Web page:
Do these findings get reciprocated by the data on farm households below the poverty line? The NSS data give us the following supporting proof of West Bengal being a relatively poor performing state: The all-India proportion of the farm households earning below poverty line is 53.37 per cent.
Some states and union territories have a relatively low proportion of farm households earning below poverty line. Around 12 states and UTs have less than 40 per cent households earning below poverty line. These states and union territories are Telangana, Sikkim, Gujarat, Lakshadweep, J&K, Haryana, D&N Haveli, Meghalaya, Punjab, Kerala, Chandigarh and Delhi.
A very high proportion of farm households in Bihar (71.9 per cent), Uttarakhand (66.9 per cent), Uttar Pradesh (66.8 per cent), Puducherry (65.7 per cent) and Jharkhand (62.12 per cent) earn less than the poverty line.
All other states have between 40 and 60 per cent of farm households earning below poverty line, the figure for West Bengal being 56.94 per cent, which is more than 3.5 percentage points above the national average.
One might be tempted to argue that the present Government of West Bengal came to power only in 2011 and that the claim of the Chief Minister announced in July 2018 must not be judged by the findings of the 70th round of the NSS. It is, therefore, reasonable to go beyond December 2013.
Let us look into the ‘State Statistical Hand Book, 2015’ of the Bureau of Applied Economics & Statistics, Government of West Bengal. On Page 200 we find Table 22.1 that gives us ‘Estimates of Net State Domestic Product of West Bengal by Industry of Origin at Current Prices’ along with Table 21.2 (Page 180) and Table 21.2a (Page 184) of the aforesaid document to get a feel of the rate of inflation during the period in West Bengal. Combining the information, we see that the CPI increased by 34.09 per cent (approx) over the period 2011-15, while agricultural income increased by 59.29 per cent at current prices over the same period (roughly), implying thereby a modest increase of 25.20 per cent in the real income of farmers over the said period. The average annual growth rate turns out to be 6.3 per cent only. It is not at all clear what dramatic changes took place during 2016 and 2017 in the agricultural sector of West Bengal that led the Hon’ble Chief Minister to claim a 2.6-times increase in income per farmer (and not per farming household) in the state in her letter to the Prime Minister of India, dated 26 March 2018. One gets all the more surprised because West Bengal experienced floods in 2015 and again in 2017.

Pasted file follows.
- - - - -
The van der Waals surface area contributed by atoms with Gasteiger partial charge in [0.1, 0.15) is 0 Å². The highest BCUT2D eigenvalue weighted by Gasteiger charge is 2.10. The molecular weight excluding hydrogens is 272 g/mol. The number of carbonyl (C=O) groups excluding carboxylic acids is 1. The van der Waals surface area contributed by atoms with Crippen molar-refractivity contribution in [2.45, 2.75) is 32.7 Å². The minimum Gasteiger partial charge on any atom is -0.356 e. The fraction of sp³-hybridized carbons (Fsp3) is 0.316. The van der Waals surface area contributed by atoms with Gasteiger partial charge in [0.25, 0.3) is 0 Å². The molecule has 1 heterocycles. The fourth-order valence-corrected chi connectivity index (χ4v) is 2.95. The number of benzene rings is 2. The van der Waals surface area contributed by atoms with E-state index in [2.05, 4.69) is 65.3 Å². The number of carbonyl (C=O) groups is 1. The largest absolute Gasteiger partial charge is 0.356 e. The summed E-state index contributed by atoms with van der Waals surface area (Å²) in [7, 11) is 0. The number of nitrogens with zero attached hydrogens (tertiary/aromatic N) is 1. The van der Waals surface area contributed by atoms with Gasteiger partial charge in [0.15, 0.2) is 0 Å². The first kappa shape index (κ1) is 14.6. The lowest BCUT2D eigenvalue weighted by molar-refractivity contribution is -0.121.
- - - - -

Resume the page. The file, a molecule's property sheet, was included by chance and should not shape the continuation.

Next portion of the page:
The Chief Minister declared 12 districts in West Bengal as flood-hit with heavy rain hitting the state in July and early August 2015. Total area under cultivation damaged by the flood was put at 2 lakh hectares and over 80 per cent of the damaged farm land was under kharif rice (aus and aman) production. The State Government demanded Centre’s assistance for the flood-affected districts. In 2017 the chief minister put the flood damages in the state at Rs 30,000 crore and demanded Centre’s assistance for the flood-affected districts.
Let us look at the performance of the state’s agricultural sector in the last three years. We use the data provided by the Economic Review, Government of West Bengal, 2018-19. At 2011-12 prices, agricultural output increased by 0.3 per cent in 2015-16, by 3.6 per cent in 2016-17 (Provisional estimate) and by 2.3 per cent in 2017-18 (Advance estimate). It is, by now, evident, why the July 2018 claim of the Chief Minister of West Bengal is amazing.
To conclude, we venture to look into the Economic Review of the Government of West Bengal, 2015-16 (Table No.2.1 on Page 17). Going by the statistics of the State Government, the growth rate of individual farmer’s household income increased from 18.4 per cent in 2012-13 to 20.3 per cent in 2013-14 and then declined to 13.2 per cent in 2014-15. If we now add to it the floods of 2015 and 2017, trebling of farmer’s income over 2011-18 seems unlikely.
(The writer is Associate Professor, Department of Economics, St. Xavier’s College, Kolkata)